Everyone needs access to clean drinking water at a reasonable price, but a for-profit entity might not focus primarily on the public good. The need to create adequate returns for investors might lead to sharply increased rates and, as always, it is the poorest among us who would suffer most.
According to the United Nations, unclean water and poor sanitation are the world’s second-biggest killer of children. Let’s not increase the risk for children in the MUD service area.
I agree with Sen. Scott Lautenbaugh, the proponent of the sale idea, that Omaha must complete its expensive sewer separation project. However, I would rather pay somewhat higher fees to a publicly owned MUD than pay much higher fees to a privately owned successor.
Sara Pahl, Omaha
Who else is offering sewer-cost ideas?
The only person I ever see looking for solutions and new ideas when it comes to paying for Omaha’s costly sewer overhaul seems to be Sen. Scott Lautenbaugh. Yet, as soon as he makes a suggestion and has a plan with merit, out come all the reasons why it won’t work.
First MUD President Mark Doyle shoots the idea down because it would be too costly and complicated — but offers no alternative.
The past two mayors, who came out only at election time, ran to Washington asking the federal government for a handout to pay for the repairs, which they knew were needed years ago. Then we have a state senator who is more concerned about cougars.
And our current mayor, Jean Stothert, does the ultimate political maneuver and says she doesn’t know whether she supports the Lautenbaugh plan or not but says he is right to look for new ways to pay Omaha’s debts.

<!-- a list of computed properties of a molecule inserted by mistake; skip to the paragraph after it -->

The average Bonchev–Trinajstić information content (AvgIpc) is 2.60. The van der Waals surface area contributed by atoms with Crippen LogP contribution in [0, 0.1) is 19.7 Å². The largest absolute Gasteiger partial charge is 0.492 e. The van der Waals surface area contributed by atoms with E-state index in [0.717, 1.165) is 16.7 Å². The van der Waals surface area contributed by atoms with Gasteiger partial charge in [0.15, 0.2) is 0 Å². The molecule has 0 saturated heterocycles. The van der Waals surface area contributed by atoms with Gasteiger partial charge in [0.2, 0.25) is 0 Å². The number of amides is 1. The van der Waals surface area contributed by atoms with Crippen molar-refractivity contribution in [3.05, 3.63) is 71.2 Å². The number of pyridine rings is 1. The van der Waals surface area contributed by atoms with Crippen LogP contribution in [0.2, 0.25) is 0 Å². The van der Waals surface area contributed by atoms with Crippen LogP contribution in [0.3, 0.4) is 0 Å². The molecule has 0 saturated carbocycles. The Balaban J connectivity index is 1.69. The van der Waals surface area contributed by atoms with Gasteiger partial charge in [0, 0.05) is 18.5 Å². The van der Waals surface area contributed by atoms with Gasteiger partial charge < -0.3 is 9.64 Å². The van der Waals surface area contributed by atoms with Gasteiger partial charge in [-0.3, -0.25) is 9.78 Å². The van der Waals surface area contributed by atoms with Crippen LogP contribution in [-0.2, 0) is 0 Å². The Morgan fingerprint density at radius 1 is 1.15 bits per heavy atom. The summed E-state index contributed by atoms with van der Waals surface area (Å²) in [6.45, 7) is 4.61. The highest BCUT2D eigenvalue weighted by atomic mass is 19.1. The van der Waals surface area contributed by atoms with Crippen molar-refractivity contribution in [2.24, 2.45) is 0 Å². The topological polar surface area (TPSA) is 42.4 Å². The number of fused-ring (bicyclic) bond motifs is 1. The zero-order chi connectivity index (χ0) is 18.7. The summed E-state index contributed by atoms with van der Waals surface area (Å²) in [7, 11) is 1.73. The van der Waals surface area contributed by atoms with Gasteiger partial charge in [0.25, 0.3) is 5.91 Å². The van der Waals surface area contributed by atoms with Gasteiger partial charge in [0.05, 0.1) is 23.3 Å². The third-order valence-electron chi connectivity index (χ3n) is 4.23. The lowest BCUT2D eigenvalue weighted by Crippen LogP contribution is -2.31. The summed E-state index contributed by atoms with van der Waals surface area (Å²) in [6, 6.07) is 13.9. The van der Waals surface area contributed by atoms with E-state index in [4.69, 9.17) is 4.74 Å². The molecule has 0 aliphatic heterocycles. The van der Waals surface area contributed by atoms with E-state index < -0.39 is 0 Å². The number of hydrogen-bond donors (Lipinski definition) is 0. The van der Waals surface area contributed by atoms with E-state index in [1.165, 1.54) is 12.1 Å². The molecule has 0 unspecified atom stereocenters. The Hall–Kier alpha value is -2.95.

Happy New Year, city government. You can all go back to your closet now.
Dave Foral, Omaha
Focus instead on ending MUD work order
State Sen. Scott Lautenbaugh thinks that by selling MUD, he has found a way to pay for Omaha’s costly sewer overhaul.
I have a better idea: Put such efforts toward eliminating the ridiculous unfunded federal mandate that requires the work.
Jim Redelfs, Omaha
Privatization is a fiscal Pandora’s box
I have been a resident of Omaha since 1963. I’ve heard Sen. Scott Lautenbaugh’s pitch before. I didn’t buy it then, and if we are fiscally wise, we will not buy it now.
Let’s see: We sell the publicly owned utility and get the needed bucks for the public project. The CEO of the newly purchased utility gets at least a seven-figure income. Please don’t tell me the utility will not raise rates.
Private corporations operate for profit. This short-term solution to a need for funds looks like a revolving balance on a credit card.
I suppose the next thing offered will be some form of regressive tax that the trickle-down boys promote.
James Rawlings, Omaha
Their great work is rightly rewarded
My thanks to The World-Herald for naming Bill and Evonne Williams the 2013 Midlanders of the Year.
When they organized the first Honor Flight, I thought the idea was remarkable. Later, I saw their powerful “Remembering Our Fallen” exhibit at the CenturyLink Center. I was moved to tears.
My respect and thanks to the many men and women who have defended our country — some losing their lives. And my thanks and heartfelt sympathy to the parents, family members and friends for sharing the personal photos and memories.
Gary L. Coleman, Omaha
It was a really bad year for Congress
In The World-Herald this past week was the most profound description of the worst Congress this country has seen in its history. One of Jawaharlal Nehru’s many interesting quotes was, “Our chief defect is that we are more given to talking about things than to doing them.”
All we see on the news anymore is a member of Congress in front of the camera talking about the same thing day after day, week after week and year after year. And they have the gall to come home and look us in the eye and say that they have accomplished — what?
Getting up in the morning and going to work to disrupt nominees, shut down the U.S. government, cut off unemployment benefits and vote repeatedly to repeal the health law — that is one heck of a job description!
Cecil Case, Omaha